There’s always that guy (girl). Always. It’s your turn. You know what you’re going to do. Move, attack, do something funky and you’re done. Forty-five seconds tops. And then it’s his/her turn. Shuffling papers. Questions. Scrutiny of the battlefield. More questions. One minute becomes two. Two become four. The turn finally ends. Two turns later, the player remembers something. The game stops. The DM inserts the shotgun into his mouth and pulls the trigger.
That’s a bit extreme, but there’s nothing more frustrating in a game than an unprepared player.
Combat is a big chunk of Dungeons & Dragons. One might even go so far as to say the default mode of play is combat (across all editions thank you) and thus it should come to no surprise that most sessions involve several battles featuring a wide range of interesting and challenging opponents. A combat should take about an hour to play, less if you cut a few corners, yet I often find it takes much longer when certain players are present. I don’t want to pick on anyone in particular, but I should point out that if I have 6 players and each player takes a minute-long turn, then everyone has to wait about six minutes (including my turn) before they get to go again. This is fine. Only the most anxious people can’t pay attention for five or so minutes. Yet if a player takes 5 minutes or more to resolve his or her turn and you have two or even three players who require this kind of time, then not even the most attentive player will be able to keep his or her attention focused. The result is longer turns for everyone else.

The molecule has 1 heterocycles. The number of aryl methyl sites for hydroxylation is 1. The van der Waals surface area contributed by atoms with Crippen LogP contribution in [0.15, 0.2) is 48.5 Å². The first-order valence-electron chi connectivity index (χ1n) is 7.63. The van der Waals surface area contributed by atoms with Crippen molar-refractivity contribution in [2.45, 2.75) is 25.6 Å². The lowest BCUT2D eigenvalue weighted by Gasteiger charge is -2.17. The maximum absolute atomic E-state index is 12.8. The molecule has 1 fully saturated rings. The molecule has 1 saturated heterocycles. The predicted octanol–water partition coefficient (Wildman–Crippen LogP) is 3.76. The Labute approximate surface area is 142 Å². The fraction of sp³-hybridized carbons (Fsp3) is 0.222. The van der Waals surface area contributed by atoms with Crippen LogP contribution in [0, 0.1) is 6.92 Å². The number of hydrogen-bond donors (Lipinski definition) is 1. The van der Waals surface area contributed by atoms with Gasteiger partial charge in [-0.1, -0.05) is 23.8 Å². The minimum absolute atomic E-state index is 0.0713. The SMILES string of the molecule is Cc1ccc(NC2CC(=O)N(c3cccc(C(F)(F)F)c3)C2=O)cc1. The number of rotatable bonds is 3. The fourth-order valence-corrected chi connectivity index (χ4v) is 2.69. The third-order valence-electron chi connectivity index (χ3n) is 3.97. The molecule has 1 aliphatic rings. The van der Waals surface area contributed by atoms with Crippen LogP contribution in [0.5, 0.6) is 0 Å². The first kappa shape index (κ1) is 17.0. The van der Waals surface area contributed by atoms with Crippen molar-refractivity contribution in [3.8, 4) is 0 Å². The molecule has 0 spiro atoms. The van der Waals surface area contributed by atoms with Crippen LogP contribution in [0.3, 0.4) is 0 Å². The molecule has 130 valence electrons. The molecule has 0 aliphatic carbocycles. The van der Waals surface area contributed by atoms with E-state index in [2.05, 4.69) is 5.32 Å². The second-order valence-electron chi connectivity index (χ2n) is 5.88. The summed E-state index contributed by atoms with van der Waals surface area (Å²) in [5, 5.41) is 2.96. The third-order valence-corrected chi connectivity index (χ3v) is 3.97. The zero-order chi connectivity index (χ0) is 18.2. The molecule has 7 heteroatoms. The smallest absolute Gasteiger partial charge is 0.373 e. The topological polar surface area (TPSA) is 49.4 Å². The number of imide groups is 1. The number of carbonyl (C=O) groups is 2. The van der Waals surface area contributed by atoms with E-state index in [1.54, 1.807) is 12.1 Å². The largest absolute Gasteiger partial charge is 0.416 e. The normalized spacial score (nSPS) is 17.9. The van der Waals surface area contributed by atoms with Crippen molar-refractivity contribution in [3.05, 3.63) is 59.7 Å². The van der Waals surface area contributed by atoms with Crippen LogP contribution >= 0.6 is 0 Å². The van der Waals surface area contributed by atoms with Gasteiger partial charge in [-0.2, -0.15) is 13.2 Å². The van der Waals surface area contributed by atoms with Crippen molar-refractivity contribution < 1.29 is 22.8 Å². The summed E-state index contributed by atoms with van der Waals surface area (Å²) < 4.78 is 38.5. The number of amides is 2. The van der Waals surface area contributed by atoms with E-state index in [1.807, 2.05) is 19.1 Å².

In the interest of speeding up combat, here are some tips players can use to keep their turns short and combat exciting.
1. Print your Character Sheet
Character Builder makes it tempting to play the game from a laptop (or some other magical device). If you level up mid-game (which I no longer let happen), you can make the adjustments on the fly. If there’s a rules question, you can bring up the Compendium in an instant. The drawbacks, however, far outweigh the benefits. For starts, you have to scroll up and down to find the mechanical nugget you’re looking for. As well, I’m not quite sure that CB lets you mark which powers you’ve used, so you have to keep a running list of what you’ve used and what you haven’t. (The old CB did, I know.) Even if you have the page containing your power showing, what happens when you want to use a utility power on page 4? Well, you have to scroll down to that page, review the power and then announce what it does.
This may seem nitpicky, but if this process adds a minute to your turn and everyone does this, it takes twice as long for your turn to come around.
2. Crowd the Table
We play on a very large table. Very large. People spread out all around and once situated, they tend not to move, asking other players to move their miniatures. This requires another player (or me) to interpret where you want to go, adding more time to the turn.